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  • Writer's pictureJoanne Jacobs

Talking 'bout 'oracy'

Teaching students to speak well would "break the class ceiling," said Sir Keir Starmer, the British Labour leader and would-be prime minister, this week. "Oracy," as they call it there, is as important as literacy and numeracy, he argued.

Lucy Kellaway, co-founder of Now Teach and a Financial Times contributing editor, agrees. While private schools teach public speaking and debate, government schools assume talking is a skill kids "will pick up as they go along." Many do not.

She recalls a bright student from a lower-income family who answered every question with one word: “Dunno.” He had good grades in her business class, but who was going to hire him? "Dunno."

Greg Ashman, an Australian teacher and blogger, wrote about a visit to London's Michaela Community School, a very successful school with many lower-income minority students, on his Filling the Pail column. Students are confident, articulate and "sparky," he reports.

Critics claim Michaela "is all about cramming students with disconnected facts," writes Ashman. They're very wrong.

While the lessons are fast-paced and knowledge rich, students are constantly being asked to explain concepts to their partner or the teacher. They are repeatedly asked why and are expected to give a decent response.
. . . It is no surprise then that my guides were articulate and that my lunch companions were great company. They talk about ideas constantly.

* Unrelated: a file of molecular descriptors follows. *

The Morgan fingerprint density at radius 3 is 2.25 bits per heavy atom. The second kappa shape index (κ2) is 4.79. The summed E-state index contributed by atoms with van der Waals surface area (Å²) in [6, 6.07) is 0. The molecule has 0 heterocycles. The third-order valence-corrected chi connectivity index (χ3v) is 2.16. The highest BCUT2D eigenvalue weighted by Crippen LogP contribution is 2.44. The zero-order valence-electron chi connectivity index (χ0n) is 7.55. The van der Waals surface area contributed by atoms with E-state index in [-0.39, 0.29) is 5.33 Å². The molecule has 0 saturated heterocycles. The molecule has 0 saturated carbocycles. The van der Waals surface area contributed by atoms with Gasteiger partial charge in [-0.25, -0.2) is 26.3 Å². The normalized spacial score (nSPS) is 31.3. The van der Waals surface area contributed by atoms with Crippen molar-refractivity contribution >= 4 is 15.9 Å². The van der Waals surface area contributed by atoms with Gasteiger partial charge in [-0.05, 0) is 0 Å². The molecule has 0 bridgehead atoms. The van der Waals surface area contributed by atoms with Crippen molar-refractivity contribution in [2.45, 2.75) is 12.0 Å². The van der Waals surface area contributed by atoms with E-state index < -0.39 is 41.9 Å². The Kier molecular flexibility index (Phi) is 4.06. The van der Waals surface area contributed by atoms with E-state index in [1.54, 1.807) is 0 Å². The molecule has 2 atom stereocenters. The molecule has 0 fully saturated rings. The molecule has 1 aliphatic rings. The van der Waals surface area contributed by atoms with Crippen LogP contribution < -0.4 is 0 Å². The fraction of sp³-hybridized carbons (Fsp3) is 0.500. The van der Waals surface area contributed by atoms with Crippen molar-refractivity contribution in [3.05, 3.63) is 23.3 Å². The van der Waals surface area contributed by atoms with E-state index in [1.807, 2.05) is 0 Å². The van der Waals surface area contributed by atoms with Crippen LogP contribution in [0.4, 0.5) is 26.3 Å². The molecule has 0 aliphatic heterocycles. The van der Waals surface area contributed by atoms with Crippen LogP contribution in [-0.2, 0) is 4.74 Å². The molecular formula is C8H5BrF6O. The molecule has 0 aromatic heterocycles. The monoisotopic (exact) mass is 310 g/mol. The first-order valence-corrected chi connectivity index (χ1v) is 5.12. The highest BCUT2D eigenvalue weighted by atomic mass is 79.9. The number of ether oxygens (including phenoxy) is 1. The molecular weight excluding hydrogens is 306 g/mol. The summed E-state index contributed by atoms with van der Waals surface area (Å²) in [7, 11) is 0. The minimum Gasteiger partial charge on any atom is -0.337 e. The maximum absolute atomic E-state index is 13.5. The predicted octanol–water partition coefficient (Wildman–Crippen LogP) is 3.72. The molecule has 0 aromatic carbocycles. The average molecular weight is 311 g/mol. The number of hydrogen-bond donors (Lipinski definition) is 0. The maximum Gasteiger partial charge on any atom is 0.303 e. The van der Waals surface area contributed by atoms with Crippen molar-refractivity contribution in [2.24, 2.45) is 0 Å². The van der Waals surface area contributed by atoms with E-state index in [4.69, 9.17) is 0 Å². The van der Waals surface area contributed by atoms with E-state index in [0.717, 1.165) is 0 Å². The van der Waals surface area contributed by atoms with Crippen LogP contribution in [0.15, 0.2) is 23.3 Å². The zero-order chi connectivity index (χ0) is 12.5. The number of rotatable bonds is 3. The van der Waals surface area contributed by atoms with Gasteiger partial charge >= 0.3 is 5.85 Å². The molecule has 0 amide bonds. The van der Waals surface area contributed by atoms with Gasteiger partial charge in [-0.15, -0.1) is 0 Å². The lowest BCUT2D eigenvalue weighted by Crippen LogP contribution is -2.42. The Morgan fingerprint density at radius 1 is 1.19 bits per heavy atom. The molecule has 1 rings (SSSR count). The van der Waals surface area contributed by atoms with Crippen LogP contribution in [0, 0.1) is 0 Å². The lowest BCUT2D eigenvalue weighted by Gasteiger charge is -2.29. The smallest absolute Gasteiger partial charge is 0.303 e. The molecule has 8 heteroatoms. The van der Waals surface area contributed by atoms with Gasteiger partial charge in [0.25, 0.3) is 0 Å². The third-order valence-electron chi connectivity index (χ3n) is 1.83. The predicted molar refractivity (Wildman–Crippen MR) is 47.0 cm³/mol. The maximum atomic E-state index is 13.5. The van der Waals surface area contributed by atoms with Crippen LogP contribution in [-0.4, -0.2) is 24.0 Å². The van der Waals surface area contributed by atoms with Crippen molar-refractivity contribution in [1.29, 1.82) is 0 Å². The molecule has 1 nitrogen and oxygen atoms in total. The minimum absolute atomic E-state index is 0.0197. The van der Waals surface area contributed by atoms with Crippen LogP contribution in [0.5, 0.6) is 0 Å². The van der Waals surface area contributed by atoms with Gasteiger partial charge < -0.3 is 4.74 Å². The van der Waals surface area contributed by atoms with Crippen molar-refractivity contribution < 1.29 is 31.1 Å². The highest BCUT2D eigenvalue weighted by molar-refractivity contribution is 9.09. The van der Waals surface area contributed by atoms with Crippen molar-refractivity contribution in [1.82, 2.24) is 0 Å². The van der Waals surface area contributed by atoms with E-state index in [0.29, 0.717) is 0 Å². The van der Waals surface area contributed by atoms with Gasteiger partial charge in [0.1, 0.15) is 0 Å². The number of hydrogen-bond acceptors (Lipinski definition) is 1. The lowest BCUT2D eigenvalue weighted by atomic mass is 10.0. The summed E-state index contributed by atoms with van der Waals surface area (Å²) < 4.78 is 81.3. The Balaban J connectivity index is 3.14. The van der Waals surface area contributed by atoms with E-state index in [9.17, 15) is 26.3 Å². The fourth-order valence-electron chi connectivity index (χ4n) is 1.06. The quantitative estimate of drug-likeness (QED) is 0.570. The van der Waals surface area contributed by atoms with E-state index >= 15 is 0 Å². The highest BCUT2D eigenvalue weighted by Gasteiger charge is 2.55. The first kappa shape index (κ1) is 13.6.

Schools targeting "oracy" should visit Michaela, Ashman writes. There is no trade off between learning knowledge and learning to speak. "Knowledge is what we think with. When we know something, we have something to say. The more we know, the more we can add to the discussion."

Some U.S. teachers explicitly teach students how to have a classroom conversation, agreeing, disagreeing, questioning or adding to the previous speaker's comments. Students often do oral presentations. Do students spend enough time improving their speaking skills?

By the way, I see that Vice President Kamala Harris is being mocked for her rambling response to a question at the Essence Festival of Culture in New Orleans last week. Harris said, “Culture is, it is a reflection of our moment in our time, right? And, and, and present culture is the way we express our feeling about the moment. And, and we should always find times to express how we feel about that moment that is a reflection of joy. 'Cause you know ... it comes in the morning.”

Sen. John Kennedy, the Louisiana Republican, noted that Harris "doesn't appear to be prepared." He had some advice: "Always be yourself, unless you suck. If you suck, have enough self-awareness to know you suck, and try to do better. And I just don’t get the impression that the vice president is – she’s not being herself. She’s trying to sound smart instead of just saying what she believes and saying it in a clear articulate manner that the average American who’s busy can understand.”

In my newspaper days, I met many politicians who had little to say, but they were prepared with meaningless sound bites for any occasion. If you asked a question, they didn't want to answer, they'd say. "I'm glad you asked that," and then give a packaged answer that had little or nothing to do with the question.

I don't know how Harris made it this far without being able to fake it.

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